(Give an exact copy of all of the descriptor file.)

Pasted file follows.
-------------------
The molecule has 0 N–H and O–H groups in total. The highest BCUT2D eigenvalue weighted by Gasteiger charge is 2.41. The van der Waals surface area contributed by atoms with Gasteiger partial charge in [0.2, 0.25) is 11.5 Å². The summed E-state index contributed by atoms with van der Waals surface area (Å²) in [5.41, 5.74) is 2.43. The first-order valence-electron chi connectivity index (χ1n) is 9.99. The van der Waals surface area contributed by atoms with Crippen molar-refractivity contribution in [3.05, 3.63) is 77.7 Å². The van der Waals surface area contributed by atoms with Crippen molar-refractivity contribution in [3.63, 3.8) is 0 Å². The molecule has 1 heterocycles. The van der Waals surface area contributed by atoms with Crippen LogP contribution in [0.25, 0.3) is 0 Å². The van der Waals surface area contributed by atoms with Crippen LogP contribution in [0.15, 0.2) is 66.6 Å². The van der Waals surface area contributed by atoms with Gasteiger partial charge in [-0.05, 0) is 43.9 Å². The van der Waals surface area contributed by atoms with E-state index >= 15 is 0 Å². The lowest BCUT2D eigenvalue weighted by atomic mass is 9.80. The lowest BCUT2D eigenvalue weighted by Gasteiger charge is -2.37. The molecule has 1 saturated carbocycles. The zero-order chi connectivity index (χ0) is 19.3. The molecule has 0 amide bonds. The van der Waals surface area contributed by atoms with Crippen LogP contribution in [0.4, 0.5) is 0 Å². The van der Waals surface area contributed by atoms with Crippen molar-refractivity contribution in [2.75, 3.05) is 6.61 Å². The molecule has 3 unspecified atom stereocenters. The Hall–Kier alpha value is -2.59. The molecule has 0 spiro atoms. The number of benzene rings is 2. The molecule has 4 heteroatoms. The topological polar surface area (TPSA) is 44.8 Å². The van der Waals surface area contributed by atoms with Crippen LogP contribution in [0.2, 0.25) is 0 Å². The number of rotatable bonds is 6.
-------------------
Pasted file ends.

The molecule has 0 N–H and O–H groups in total. The highest BCUT2D eigenvalue weighted by Gasteiger charge is 2.41. The van der Waals surface area contributed by atoms with Gasteiger partial charge in [0.2, 0.25) is 11.5 Å². The summed E-state index contributed by atoms with van der Waals surface area (Å²) in [5.41, 5.74) is 2.43. The first-order valence-electron chi connectivity index (χ1n) is 9.99. The van der Waals surface area contributed by atoms with Crippen molar-refractivity contribution in [3.05, 3.63) is 77.7 Å². The van der Waals surface area contributed by atoms with Crippen molar-refractivity contribution in [3.63, 3.8) is 0 Å². The molecule has 1 heterocycles. The van der Waals surface area contributed by atoms with Crippen LogP contribution in [0.25, 0.3) is 0 Å². The van der Waals surface area contributed by atoms with Crippen LogP contribution in [0.15, 0.2) is 66.6 Å². The van der Waals surface area contributed by atoms with Gasteiger partial charge in [-0.05, 0) is 43.9 Å². The van der Waals surface area contributed by atoms with E-state index >= 15 is 0 Å². The lowest BCUT2D eigenvalue weighted by atomic mass is 9.80. The lowest BCUT2D eigenvalue weighted by Gasteiger charge is -2.37. The molecule has 1 saturated carbocycles. The zero-order chi connectivity index (χ0) is 19.3. The molecule has 0 amide bonds. The van der Waals surface area contributed by atoms with Crippen LogP contribution in [0.4, 0.5) is 0 Å². The van der Waals surface area contributed by atoms with Crippen molar-refractivity contribution in [2.75, 3.05) is 6.61 Å². The molecule has 3 unspecified atom stereocenters. The Hall–Kier alpha value is -2.59. The molecule has 0 spiro atoms. The number of benzene rings is 2. The molecule has 4 heteroatoms. The topological polar surface area (TPSA) is 44.8 Å². The van der Waals surface area contributed by atoms with Crippen LogP contribution in [0.2, 0.25) is 0 Å². The number of rotatable bonds is 6.